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The other thing that is different about people with mental conditions is that it is not only about a good cause and regulations but about acting in good faith—and the vast majority of them are. The key to this is not getting regulations put in writing. I actually disagree with the notion of an exemption, because this particular client group deserves special attention, rather than being exempted. But they will not get that under the current regulations, because the personal adviser caseload is far too big to be able to apply the special resources and attention that these clients need. If that is true in the pilots, it will be true in spades when the roll-out comes and we have a £360 million budget wrapped around our necks to deliver the policy with. I do not know how realistic it will be in practice for the caseloading to be right and for personal advisers actually to have time to make these calls and house visits—an important aspect in my experience, mentioned at least twice. House visits are an essential part of the support that this client group needs. Personal advisers do not have the time to do that if their caseload is overstretching them.

There is some argument about what the caseloading should be. Some of the figures I have heard are slightly worrying for an ordinary casework situation, never mind areas with predominant mental illness figures. It is essential to get the caseloading right, and for discretion to be made available to personal advisers to determine whether people are acting in good faith, never mind with good cause. If somebody is acting in good faith, the new system should respond positively to him or her, never mind the regulations. Who is the best person to decide that? The personal adviser, with time and the ability to say, “I think you are trying to do everything you can to get involved in this, and are playing by the rules as best you can”. They should fall over backwards to support the customer in whatever way necessary to get them into work. Whether it is one, 10 or 40 hours a week does not matter; it must be tailor-made and time must be spent. There is no substitute for getting the resources available in the time that personal advisers have to get this right. If we do not do that, we will suffer.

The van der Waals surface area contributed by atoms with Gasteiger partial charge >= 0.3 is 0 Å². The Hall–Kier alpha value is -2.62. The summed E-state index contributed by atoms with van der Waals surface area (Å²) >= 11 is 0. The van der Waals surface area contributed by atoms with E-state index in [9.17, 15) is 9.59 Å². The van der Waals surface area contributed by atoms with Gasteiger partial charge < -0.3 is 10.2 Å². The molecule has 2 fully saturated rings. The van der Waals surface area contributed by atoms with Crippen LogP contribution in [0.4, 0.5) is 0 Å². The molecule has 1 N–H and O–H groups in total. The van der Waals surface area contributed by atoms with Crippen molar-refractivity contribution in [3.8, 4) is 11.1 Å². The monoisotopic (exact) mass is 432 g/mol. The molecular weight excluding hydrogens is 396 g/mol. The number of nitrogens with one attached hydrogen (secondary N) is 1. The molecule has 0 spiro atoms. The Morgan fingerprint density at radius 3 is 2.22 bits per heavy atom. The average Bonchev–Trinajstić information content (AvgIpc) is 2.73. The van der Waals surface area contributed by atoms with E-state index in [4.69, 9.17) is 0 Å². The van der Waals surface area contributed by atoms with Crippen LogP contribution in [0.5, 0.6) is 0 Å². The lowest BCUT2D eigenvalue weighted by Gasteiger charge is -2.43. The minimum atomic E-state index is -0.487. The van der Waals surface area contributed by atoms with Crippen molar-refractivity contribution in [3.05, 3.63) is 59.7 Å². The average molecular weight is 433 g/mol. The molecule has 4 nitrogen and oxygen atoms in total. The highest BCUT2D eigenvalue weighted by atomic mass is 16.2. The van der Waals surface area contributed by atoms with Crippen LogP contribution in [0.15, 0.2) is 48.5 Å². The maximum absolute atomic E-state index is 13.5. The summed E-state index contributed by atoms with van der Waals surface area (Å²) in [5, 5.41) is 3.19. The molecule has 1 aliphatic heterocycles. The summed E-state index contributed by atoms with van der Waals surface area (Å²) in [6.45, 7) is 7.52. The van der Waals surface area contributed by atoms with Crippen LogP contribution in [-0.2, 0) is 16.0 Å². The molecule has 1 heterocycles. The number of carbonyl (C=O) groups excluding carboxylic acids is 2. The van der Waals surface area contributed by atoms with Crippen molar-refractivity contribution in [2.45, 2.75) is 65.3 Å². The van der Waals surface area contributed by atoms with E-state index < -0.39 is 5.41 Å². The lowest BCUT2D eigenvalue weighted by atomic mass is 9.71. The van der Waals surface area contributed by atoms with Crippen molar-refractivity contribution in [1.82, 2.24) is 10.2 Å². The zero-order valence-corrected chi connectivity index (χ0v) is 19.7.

Bear in mind that, in the fullness of time, a lot of this will be put out to businesses that will contract to provide support services for groups of 500 clients. The Wise Group is a not-for-profit enterprise, so we are not driven by making money, dealing with shareholders or any of that; it is easy to over-emphasise all that and make it sound pejorative. But if you are contracting to supply services for a cohort of people like that, the last people you want to try to help are those who are mentally challenged, because it takes so much time do it properly. The experience under the old scheme, where people are often left behind—even in companies which try their best to do good practice—is that in any group of 500 clients, you will always get 400 who are nearest to the labour market, for whom you get outputs, for which you get contractual rewards. However, the last few dozen in every group get left behind and

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neglected. Make no mistake, people are currently neglected under contracts, because contractors do not have the time to move them in the direction in which they must move for their own benefit. If that happens now, it will potentially be worse in the future: worse for people with a mental condition.